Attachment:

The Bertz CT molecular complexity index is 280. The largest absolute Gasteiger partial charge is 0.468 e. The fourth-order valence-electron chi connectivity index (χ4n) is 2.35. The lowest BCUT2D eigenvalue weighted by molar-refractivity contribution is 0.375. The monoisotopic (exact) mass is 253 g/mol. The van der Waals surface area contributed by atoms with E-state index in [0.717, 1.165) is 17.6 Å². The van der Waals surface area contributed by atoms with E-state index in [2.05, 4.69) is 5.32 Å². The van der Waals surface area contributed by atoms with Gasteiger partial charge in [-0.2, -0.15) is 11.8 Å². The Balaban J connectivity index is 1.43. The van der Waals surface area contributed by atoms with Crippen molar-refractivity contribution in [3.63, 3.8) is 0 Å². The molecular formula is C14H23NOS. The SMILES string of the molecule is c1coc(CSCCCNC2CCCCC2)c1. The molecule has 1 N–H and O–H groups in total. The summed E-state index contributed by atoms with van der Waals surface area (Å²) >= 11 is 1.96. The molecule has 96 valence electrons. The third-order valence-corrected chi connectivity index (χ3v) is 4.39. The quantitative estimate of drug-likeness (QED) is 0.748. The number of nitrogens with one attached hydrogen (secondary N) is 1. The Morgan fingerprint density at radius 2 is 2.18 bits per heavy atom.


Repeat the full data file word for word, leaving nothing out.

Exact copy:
The Bertz CT molecular complexity index is 280. The largest absolute Gasteiger partial charge is 0.468 e. The fourth-order valence-electron chi connectivity index (χ4n) is 2.35. The lowest BCUT2D eigenvalue weighted by molar-refractivity contribution is 0.375. The monoisotopic (exact) mass is 253 g/mol. The van der Waals surface area contributed by atoms with E-state index in [0.717, 1.165) is 17.6 Å². The van der Waals surface area contributed by atoms with E-state index in [2.05, 4.69) is 5.32 Å². The van der Waals surface area contributed by atoms with Gasteiger partial charge in [-0.2, -0.15) is 11.8 Å². The Balaban J connectivity index is 1.43. The van der Waals surface area contributed by atoms with Crippen molar-refractivity contribution in [3.63, 3.8) is 0 Å². The molecular formula is C14H23NOS. The SMILES string of the molecule is c1coc(CSCCCNC2CCCCC2)c1. The molecule has 1 N–H and O–H groups in total. The summed E-state index contributed by atoms with van der Waals surface area (Å²) >= 11 is 1.96. The molecule has 96 valence electrons. The third-order valence-corrected chi connectivity index (χ3v) is 4.39. The quantitative estimate of drug-likeness (QED) is 0.748. The number of nitrogens with one attached hydrogen (secondary N) is 1. The Morgan fingerprint density at radius 2 is 2.18 bits per heavy atom.